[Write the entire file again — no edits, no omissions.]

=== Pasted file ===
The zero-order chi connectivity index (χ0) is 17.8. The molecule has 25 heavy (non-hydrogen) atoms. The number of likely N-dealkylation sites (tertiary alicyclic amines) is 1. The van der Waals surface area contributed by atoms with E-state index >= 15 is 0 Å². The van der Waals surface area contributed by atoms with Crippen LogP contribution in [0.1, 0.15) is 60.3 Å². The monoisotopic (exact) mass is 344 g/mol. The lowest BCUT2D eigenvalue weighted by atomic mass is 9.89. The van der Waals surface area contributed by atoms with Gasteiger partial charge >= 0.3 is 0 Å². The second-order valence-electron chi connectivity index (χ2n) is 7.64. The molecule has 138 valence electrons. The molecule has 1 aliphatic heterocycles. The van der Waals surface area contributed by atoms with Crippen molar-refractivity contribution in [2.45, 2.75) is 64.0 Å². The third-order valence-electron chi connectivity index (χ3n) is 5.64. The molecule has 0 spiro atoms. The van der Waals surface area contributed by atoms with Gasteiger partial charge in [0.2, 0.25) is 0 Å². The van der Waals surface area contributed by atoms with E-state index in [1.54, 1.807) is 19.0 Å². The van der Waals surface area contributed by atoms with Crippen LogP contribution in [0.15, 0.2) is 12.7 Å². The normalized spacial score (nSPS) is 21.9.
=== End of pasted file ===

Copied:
The zero-order chi connectivity index (χ0) is 17.8. The molecule has 25 heavy (non-hydrogen) atoms. The number of likely N-dealkylation sites (tertiary alicyclic amines) is 1. The van der Waals surface area contributed by atoms with E-state index >= 15 is 0 Å². The van der Waals surface area contributed by atoms with Crippen LogP contribution in [0.1, 0.15) is 60.3 Å². The monoisotopic (exact) mass is 344 g/mol. The lowest BCUT2D eigenvalue weighted by atomic mass is 9.89. The van der Waals surface area contributed by atoms with Gasteiger partial charge >= 0.3 is 0 Å². The second-order valence-electron chi connectivity index (χ2n) is 7.64. The molecule has 138 valence electrons. The molecule has 1 aliphatic heterocycles. The van der Waals surface area contributed by atoms with Crippen molar-refractivity contribution in [2.45, 2.75) is 64.0 Å². The third-order valence-electron chi connectivity index (χ3n) is 5.64. The molecule has 0 spiro atoms. The van der Waals surface area contributed by atoms with Gasteiger partial charge in [0.2, 0.25) is 0 Å². The van der Waals surface area contributed by atoms with E-state index in [1.54, 1.807) is 19.0 Å². The van der Waals surface area contributed by atoms with Crippen LogP contribution in [0.15, 0.2) is 12.7 Å². The normalized spacial score (nSPS) is 21.9.